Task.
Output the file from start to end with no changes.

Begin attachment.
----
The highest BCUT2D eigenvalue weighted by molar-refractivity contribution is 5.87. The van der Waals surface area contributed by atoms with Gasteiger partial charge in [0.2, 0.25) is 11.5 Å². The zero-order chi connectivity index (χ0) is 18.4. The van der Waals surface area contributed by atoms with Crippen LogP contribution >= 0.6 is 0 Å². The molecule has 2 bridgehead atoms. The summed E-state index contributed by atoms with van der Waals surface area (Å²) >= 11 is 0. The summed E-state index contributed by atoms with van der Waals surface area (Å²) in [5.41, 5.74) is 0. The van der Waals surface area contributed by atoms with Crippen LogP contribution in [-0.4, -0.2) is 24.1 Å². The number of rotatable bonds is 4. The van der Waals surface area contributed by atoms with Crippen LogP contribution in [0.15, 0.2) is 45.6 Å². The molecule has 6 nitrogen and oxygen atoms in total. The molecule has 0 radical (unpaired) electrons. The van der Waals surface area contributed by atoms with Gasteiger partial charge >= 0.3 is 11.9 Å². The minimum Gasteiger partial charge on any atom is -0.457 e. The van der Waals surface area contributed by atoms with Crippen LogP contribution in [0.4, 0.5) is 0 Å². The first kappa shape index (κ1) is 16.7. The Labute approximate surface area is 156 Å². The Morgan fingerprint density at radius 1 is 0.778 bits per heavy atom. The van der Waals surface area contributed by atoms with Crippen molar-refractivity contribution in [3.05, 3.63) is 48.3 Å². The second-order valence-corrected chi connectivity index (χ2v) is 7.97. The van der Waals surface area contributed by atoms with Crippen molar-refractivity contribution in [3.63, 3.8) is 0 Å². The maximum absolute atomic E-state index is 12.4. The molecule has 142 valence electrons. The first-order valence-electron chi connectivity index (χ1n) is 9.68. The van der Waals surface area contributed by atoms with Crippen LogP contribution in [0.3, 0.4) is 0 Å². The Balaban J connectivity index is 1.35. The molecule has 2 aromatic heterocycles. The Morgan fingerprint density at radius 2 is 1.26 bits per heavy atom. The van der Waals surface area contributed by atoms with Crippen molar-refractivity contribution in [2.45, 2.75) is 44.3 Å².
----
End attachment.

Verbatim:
The highest BCUT2D eigenvalue weighted by molar-refractivity contribution is 5.87. The van der Waals surface area contributed by atoms with Gasteiger partial charge in [0.2, 0.25) is 11.5 Å². The zero-order chi connectivity index (χ0) is 18.4. The van der Waals surface area contributed by atoms with Crippen LogP contribution >= 0.6 is 0 Å². The molecule has 2 bridgehead atoms. The summed E-state index contributed by atoms with van der Waals surface area (Å²) >= 11 is 0. The summed E-state index contributed by atoms with van der Waals surface area (Å²) in [5.41, 5.74) is 0. The van der Waals surface area contributed by atoms with Crippen LogP contribution in [-0.4, -0.2) is 24.1 Å². The number of rotatable bonds is 4. The van der Waals surface area contributed by atoms with Crippen LogP contribution in [0.15, 0.2) is 45.6 Å². The molecule has 6 nitrogen and oxygen atoms in total. The molecule has 0 radical (unpaired) electrons. The van der Waals surface area contributed by atoms with Gasteiger partial charge >= 0.3 is 11.9 Å². The minimum Gasteiger partial charge on any atom is -0.457 e. The van der Waals surface area contributed by atoms with Crippen LogP contribution in [0.4, 0.5) is 0 Å². The first kappa shape index (κ1) is 16.7. The Labute approximate surface area is 156 Å². The Morgan fingerprint density at radius 1 is 0.778 bits per heavy atom. The van der Waals surface area contributed by atoms with Crippen molar-refractivity contribution in [3.05, 3.63) is 48.3 Å². The second-order valence-corrected chi connectivity index (χ2v) is 7.97. The van der Waals surface area contributed by atoms with Crippen molar-refractivity contribution in [3.63, 3.8) is 0 Å². The maximum absolute atomic E-state index is 12.4. The molecule has 142 valence electrons. The first-order valence-electron chi connectivity index (χ1n) is 9.68. The van der Waals surface area contributed by atoms with Crippen LogP contribution in [0.3, 0.4) is 0 Å². The Balaban J connectivity index is 1.35. The molecule has 2 aromatic heterocycles. The Morgan fingerprint density at radius 2 is 1.26 bits per heavy atom. The van der Waals surface area contributed by atoms with Crippen molar-refractivity contribution in [2.45, 2.75) is 44.3 Å².